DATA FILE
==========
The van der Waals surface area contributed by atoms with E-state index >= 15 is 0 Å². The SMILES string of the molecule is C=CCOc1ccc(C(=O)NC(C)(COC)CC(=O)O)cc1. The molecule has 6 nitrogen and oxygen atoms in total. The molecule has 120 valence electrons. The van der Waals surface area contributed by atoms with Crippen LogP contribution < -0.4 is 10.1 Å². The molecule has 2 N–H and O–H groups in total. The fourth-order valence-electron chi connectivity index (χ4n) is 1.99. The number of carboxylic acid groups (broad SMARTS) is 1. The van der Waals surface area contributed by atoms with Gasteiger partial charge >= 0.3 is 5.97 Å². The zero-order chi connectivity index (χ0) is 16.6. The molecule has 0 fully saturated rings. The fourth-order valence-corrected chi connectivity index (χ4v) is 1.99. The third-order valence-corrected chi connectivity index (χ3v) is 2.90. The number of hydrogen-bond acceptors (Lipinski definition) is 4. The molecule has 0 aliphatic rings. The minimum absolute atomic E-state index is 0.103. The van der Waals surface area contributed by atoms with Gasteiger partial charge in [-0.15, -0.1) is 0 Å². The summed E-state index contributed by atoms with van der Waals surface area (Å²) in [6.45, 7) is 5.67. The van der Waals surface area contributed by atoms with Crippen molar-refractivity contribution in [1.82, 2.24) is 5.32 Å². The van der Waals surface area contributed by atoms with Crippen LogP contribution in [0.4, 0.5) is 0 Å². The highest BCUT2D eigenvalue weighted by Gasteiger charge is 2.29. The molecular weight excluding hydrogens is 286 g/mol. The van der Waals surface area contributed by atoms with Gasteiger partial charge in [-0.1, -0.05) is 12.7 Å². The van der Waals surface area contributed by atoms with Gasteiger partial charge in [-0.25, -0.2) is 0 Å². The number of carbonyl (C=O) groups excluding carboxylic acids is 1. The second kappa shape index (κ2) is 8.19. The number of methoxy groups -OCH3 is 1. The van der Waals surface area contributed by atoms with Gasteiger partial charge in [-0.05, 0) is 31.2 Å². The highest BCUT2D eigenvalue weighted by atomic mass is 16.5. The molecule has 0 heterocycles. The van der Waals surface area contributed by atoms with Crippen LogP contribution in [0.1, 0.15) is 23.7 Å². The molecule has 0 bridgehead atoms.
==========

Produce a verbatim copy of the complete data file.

The van der Waals surface area contributed by atoms with E-state index >= 15 is 0 Å². The SMILES string of the molecule is C=CCOc1ccc(C(=O)NC(C)(COC)CC(=O)O)cc1. The molecule has 6 nitrogen and oxygen atoms in total. The molecule has 120 valence electrons. The van der Waals surface area contributed by atoms with Crippen LogP contribution < -0.4 is 10.1 Å². The molecule has 2 N–H and O–H groups in total. The fourth-order valence-electron chi connectivity index (χ4n) is 1.99. The number of carboxylic acid groups (broad SMARTS) is 1. The van der Waals surface area contributed by atoms with Gasteiger partial charge >= 0.3 is 5.97 Å². The zero-order chi connectivity index (χ0) is 16.6. The molecule has 0 fully saturated rings. The fourth-order valence-corrected chi connectivity index (χ4v) is 1.99. The third-order valence-corrected chi connectivity index (χ3v) is 2.90. The number of hydrogen-bond acceptors (Lipinski definition) is 4. The molecule has 0 aliphatic rings. The minimum absolute atomic E-state index is 0.103. The van der Waals surface area contributed by atoms with Gasteiger partial charge in [-0.15, -0.1) is 0 Å². The summed E-state index contributed by atoms with van der Waals surface area (Å²) in [6.45, 7) is 5.67. The van der Waals surface area contributed by atoms with Crippen molar-refractivity contribution in [1.82, 2.24) is 5.32 Å². The van der Waals surface area contributed by atoms with Crippen LogP contribution in [0.4, 0.5) is 0 Å². The highest BCUT2D eigenvalue weighted by Gasteiger charge is 2.29. The molecular weight excluding hydrogens is 286 g/mol. The van der Waals surface area contributed by atoms with Gasteiger partial charge in [-0.1, -0.05) is 12.7 Å². The van der Waals surface area contributed by atoms with Gasteiger partial charge in [-0.25, -0.2) is 0 Å². The number of carbonyl (C=O) groups excluding carboxylic acids is 1. The second kappa shape index (κ2) is 8.19. The number of methoxy groups -OCH3 is 1. The van der Waals surface area contributed by atoms with Gasteiger partial charge in [-0.05, 0) is 31.2 Å². The highest BCUT2D eigenvalue weighted by atomic mass is 16.5. The molecule has 0 heterocycles. The van der Waals surface area contributed by atoms with Crippen LogP contribution in [0.1, 0.15) is 23.7 Å². The molecule has 0 bridgehead atoms.